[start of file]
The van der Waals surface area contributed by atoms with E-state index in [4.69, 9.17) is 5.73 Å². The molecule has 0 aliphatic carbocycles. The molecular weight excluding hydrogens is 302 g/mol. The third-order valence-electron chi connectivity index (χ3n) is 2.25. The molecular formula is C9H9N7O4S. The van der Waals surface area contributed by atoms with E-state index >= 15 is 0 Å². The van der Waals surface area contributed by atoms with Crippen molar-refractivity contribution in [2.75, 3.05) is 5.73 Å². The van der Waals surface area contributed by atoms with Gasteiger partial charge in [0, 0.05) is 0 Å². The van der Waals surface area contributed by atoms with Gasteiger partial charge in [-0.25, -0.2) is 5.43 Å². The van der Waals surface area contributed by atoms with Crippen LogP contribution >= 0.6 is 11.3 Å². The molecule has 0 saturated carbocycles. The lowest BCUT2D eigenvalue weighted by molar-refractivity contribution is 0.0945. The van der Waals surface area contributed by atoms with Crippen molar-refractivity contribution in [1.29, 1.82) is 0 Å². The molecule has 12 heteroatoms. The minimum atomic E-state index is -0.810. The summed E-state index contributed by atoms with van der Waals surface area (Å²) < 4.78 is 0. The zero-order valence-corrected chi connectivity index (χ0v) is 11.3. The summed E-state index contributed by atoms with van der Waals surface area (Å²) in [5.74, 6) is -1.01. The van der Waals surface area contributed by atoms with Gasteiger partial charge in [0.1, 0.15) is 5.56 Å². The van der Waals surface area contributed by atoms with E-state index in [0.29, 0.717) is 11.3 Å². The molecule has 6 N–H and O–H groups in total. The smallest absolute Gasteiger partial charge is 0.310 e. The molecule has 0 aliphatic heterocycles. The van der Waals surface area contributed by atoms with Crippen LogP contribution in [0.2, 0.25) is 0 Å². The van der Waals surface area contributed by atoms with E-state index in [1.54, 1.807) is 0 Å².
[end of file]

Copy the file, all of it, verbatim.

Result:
The van der Waals surface area contributed by atoms with E-state index in [4.69, 9.17) is 5.73 Å². The molecule has 0 aliphatic carbocycles. The molecular weight excluding hydrogens is 302 g/mol. The third-order valence-electron chi connectivity index (χ3n) is 2.25. The molecular formula is C9H9N7O4S. The van der Waals surface area contributed by atoms with E-state index >= 15 is 0 Å². The van der Waals surface area contributed by atoms with Crippen molar-refractivity contribution in [2.75, 3.05) is 5.73 Å². The van der Waals surface area contributed by atoms with Gasteiger partial charge in [0, 0.05) is 0 Å². The van der Waals surface area contributed by atoms with Gasteiger partial charge in [-0.25, -0.2) is 5.43 Å². The van der Waals surface area contributed by atoms with Crippen LogP contribution >= 0.6 is 11.3 Å². The molecule has 0 saturated carbocycles. The lowest BCUT2D eigenvalue weighted by molar-refractivity contribution is 0.0945. The van der Waals surface area contributed by atoms with Crippen molar-refractivity contribution in [1.29, 1.82) is 0 Å². The molecule has 12 heteroatoms. The minimum atomic E-state index is -0.810. The summed E-state index contributed by atoms with van der Waals surface area (Å²) < 4.78 is 0. The zero-order valence-corrected chi connectivity index (χ0v) is 11.3. The summed E-state index contributed by atoms with van der Waals surface area (Å²) in [5.74, 6) is -1.01. The van der Waals surface area contributed by atoms with Gasteiger partial charge in [0.1, 0.15) is 5.56 Å². The van der Waals surface area contributed by atoms with E-state index in [0.29, 0.717) is 11.3 Å². The molecule has 6 N–H and O–H groups in total. The smallest absolute Gasteiger partial charge is 0.310 e. The molecule has 0 aliphatic heterocycles. The van der Waals surface area contributed by atoms with Crippen LogP contribution in [0.2, 0.25) is 0 Å². The van der Waals surface area contributed by atoms with E-state index in [1.54, 1.807) is 0 Å².